The Spitzer space telescope’s infrared view of the Milky WayNASA / JPL-Caltech

A collection of defunct spacecraft, their mission to chronicle the wonders of the universe long ended, glide silently in Earth’s vicinity. This week, NASA will turn off another, the Spitzer telescope, which has spent 16 years observing the cosmos. The telescope trails the Earth, looping around the sun, and little by little, it has drifted away from us.

The growing expanse, now hundreds of millions of miles wide, has made it trickier for engineers to operate Spitzer and point it at the right places—the sun, to charge itself; Earth, to transmit data; and the dusky universe beyond, to collect even more. So they’ve decided to junk it.

Objects in space, even very expensive, prized telescopes, are considered debris when they no longer have a purpose or function. Some, like Spitzer, were lofted into high altitudes or special orbits, and will stay out there for anywhere from hundreds to millions of years.

Kepler, the NASA telescope that discovered thousands of planets before it ran out of fuel in 2018, coasts along behind Earth. Herschel and Planck, two observatories from the European Space Agency, ceased operations in 2013, but still hang a million miles away at a spot in space where a quirk of gravitational forces maintains objects in stable orbits, almost as if by magic. The Galaxy Evolution Explorer, a NASA telescope that did exactly as its name suggests until 2012, is expected to circle Earth for nearly 60 more years before burning up in the atmosphere. Copernicus, one of NASA’s earliest observatories, is still up there after ending its X-ray observations in 1981, going round and round Earth. The list goes on.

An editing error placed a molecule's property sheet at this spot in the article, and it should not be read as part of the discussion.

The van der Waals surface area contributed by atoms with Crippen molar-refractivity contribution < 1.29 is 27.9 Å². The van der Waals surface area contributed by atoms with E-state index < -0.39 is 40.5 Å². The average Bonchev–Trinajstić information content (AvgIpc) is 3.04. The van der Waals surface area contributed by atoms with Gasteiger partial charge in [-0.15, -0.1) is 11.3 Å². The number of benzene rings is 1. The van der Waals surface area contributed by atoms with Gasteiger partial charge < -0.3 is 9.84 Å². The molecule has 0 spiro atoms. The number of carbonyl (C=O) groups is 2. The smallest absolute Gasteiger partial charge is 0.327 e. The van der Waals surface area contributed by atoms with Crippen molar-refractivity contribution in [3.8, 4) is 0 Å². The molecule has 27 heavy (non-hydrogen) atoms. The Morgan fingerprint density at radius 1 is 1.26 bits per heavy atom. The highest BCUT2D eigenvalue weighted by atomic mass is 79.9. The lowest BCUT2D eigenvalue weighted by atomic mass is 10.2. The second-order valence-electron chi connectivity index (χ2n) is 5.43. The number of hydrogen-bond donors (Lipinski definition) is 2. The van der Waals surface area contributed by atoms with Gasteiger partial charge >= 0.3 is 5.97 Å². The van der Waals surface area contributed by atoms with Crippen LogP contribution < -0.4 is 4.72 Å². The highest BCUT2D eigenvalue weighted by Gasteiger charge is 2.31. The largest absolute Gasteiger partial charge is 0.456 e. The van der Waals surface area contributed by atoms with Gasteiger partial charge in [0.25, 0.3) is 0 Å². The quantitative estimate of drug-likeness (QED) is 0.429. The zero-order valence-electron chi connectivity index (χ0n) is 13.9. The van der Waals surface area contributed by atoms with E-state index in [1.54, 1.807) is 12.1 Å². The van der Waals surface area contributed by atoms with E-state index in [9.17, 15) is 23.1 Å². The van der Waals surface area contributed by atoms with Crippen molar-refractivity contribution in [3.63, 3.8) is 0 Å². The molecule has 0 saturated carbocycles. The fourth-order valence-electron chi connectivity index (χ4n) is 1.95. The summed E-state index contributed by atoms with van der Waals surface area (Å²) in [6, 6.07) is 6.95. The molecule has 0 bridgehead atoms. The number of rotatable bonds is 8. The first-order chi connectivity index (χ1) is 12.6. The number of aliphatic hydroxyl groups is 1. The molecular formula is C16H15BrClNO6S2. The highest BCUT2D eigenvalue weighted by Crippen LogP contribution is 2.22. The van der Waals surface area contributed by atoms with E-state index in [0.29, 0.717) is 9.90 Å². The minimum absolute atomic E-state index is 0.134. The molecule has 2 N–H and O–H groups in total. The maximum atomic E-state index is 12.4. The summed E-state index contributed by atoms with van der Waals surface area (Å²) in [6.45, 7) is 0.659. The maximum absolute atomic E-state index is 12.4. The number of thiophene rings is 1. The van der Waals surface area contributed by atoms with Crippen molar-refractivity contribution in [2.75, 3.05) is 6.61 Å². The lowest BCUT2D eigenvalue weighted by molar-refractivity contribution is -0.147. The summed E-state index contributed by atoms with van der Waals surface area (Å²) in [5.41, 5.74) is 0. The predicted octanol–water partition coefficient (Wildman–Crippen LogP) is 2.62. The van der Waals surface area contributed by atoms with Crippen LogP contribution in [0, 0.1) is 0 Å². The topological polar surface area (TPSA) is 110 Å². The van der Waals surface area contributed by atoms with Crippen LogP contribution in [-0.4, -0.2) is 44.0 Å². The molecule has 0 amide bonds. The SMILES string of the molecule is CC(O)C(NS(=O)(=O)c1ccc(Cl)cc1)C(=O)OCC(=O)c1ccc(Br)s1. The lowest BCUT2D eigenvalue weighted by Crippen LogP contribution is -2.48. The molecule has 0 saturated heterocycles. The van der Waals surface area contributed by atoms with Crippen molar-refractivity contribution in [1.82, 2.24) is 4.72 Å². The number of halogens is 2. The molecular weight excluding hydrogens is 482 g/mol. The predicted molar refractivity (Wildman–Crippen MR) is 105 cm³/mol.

Together, these expired spacecraft add up to more than a pile of space junk. They are a floating record of years’ worth of scientific inquiry, launched from the minds of explorers who couldn’t fly there themselves. “Each one tells a story about the state of knowledge at the time it was launched,” Alice Gorman, an archaeologist who studies space exploration, told me.

Spitzer—named for Lyman Spitzer, the American astrophysicist who called for space telescopes long before anyone had even launched a satellite—is designed to detect sources of light in infrared wavelengths. In the 1960s, scientists curious about seeing the cosmos in this way attached infrared telescopes to balloons and lofted them into the sky. They needed to get past Earth’s atmosphere, which absorbs this kind of radiation. (“Trying to see faint infrared sources from the ground,” NASA explains, “is like trying to observe stars while the sun is up.”) A National Academy of Sciences report in 1979 encouraged the deployment of infrared telescopes, saying that in recent years “the sensitivity of instruments used for infrared astronomy has been improved by more than two orders of magnitude,”  leading to exciting findings about neighboring planets and distant stars. By the 1990s, NASA was working on Spitzer.

Spitzer’s sensitivity to infrared light allows it to see very faint cosmic objects. Its discoveries stretch from our own solar system to the edges of the universe. Spitzer found a ring around Saturn made of dust particles too spread out for other telescopes to see, and caught the light that left galaxies billions of years ago, not long after the Big Bang. By the end of its life, Spitzer was contributing to an area of study that barely existed when engineers were first laying out its blueprints: exoplanets. Spitzer detected chemical elements and even weather patterns in the atmospheres of distant planets orbiting other stars.